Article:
A visit to the vet on Tuesday confirmed it.
In recent weeks Pedi, one of our two smaller dogs, ergo Sweeny and Pedi, was peeing without control and drinking lots of water to go with it.
We rang Jim last week, who used to be our neighbour but they then moved to Roseburg, who is a veterinary doctor and he thought it likely when he heard the symptoms that it was diabetes. We had an appointment with Lincoln Road Veterinary Clinic on Tuesday.
At Lincoln Road Veterinary Clinic, we believe pets are a part of the family. Our teamwork philosophy strives to provide the best choices for your pet by keeping you informed of treatment options and recommendations. Our team of skilled professionals apply advanced diagnostic and treatment techniques to provide the best medical and surgical care available for your pet.
Our office is conveniently located on the west edge of Grants Pass in a warm and inviting country setting. We have a dog park so your furry friends can exercise and play!
We were seen by Dr. Karen who also thought that was the case. She took a blood sample and then rang us at home about 2 hours later to confirm.
That gave us enough time to go back into town and to the Walmart pharmacy to purchase the insulin and the needles.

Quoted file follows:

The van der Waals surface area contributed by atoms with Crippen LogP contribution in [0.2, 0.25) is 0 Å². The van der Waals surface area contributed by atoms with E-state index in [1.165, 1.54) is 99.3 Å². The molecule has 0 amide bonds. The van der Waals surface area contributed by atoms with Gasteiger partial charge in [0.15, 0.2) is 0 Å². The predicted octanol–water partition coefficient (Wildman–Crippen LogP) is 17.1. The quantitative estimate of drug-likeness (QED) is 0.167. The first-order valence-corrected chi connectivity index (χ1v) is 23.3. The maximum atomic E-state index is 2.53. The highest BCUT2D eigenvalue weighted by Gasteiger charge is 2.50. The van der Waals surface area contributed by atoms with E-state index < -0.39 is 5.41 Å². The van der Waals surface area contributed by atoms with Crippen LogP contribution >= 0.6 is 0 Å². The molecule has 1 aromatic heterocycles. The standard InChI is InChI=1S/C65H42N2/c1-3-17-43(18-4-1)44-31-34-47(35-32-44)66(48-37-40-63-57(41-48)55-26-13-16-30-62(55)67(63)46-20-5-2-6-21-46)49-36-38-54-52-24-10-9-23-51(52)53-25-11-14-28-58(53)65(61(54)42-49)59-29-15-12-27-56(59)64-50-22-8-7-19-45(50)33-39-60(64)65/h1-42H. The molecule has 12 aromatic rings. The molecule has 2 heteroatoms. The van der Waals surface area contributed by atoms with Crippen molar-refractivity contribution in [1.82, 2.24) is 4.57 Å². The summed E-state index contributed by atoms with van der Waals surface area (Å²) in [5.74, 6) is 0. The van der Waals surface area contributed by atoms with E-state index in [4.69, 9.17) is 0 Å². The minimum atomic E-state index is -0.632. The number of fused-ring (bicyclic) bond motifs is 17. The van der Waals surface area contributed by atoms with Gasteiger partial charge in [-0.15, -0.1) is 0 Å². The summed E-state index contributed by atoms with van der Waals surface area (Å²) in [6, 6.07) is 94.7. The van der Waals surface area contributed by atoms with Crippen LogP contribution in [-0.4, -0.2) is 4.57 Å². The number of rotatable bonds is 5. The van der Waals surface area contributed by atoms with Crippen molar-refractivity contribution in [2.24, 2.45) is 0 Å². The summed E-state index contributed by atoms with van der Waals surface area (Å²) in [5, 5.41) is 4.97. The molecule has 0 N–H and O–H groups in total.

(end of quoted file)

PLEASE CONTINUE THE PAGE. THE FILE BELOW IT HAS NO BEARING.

We were under clear instructions from Dr. Karen to inject Pedi with insulin 30 minutes after food and to give him food every 12 hours. We chose to feed Pedi at 04:30 and 16:30 local time every day and then give him his injection at 05:00 and 17:00.
We have an appointment next Wednesday morning, the 9th, to confirm that Pedi is on the ‘right track’. Having insulin injections will be Pedi’s routine for the rest of his life.
The American Kennel Club have quite a long piece on diabetes in dogs, from which I quote:
Treatment of Diabetes in Dogs
- Diet. Your veterinarian will recommend the best type of diet for your diabetic dog. Usually this will include some good-quality protein, as well as fiber and complex carbohydrates that will help to slow absorption of glucose. Your vet may also recommend a diet with relatively low fat content.
- Exercise. To help avoid sudden spikes or drops in glucose levels, it is especially important that diabetic dogs maintain a moderate but consistent exercise routine.
- Injections. Most diabetic dogs will require daily shots of insulin under the skin, something that the owner will have to learn to do. Although it’s understandable to be apprehensive about doing this, it’s not as hard as it might sound. It can become a quick and easy daily routine that isn’t traumatic at all for either dog or owner.
This is a photograph that I took of Pedi yesterday.
He really is not aware of the disease.
It’s up to Jean and me to administer the insulin and keep him happy!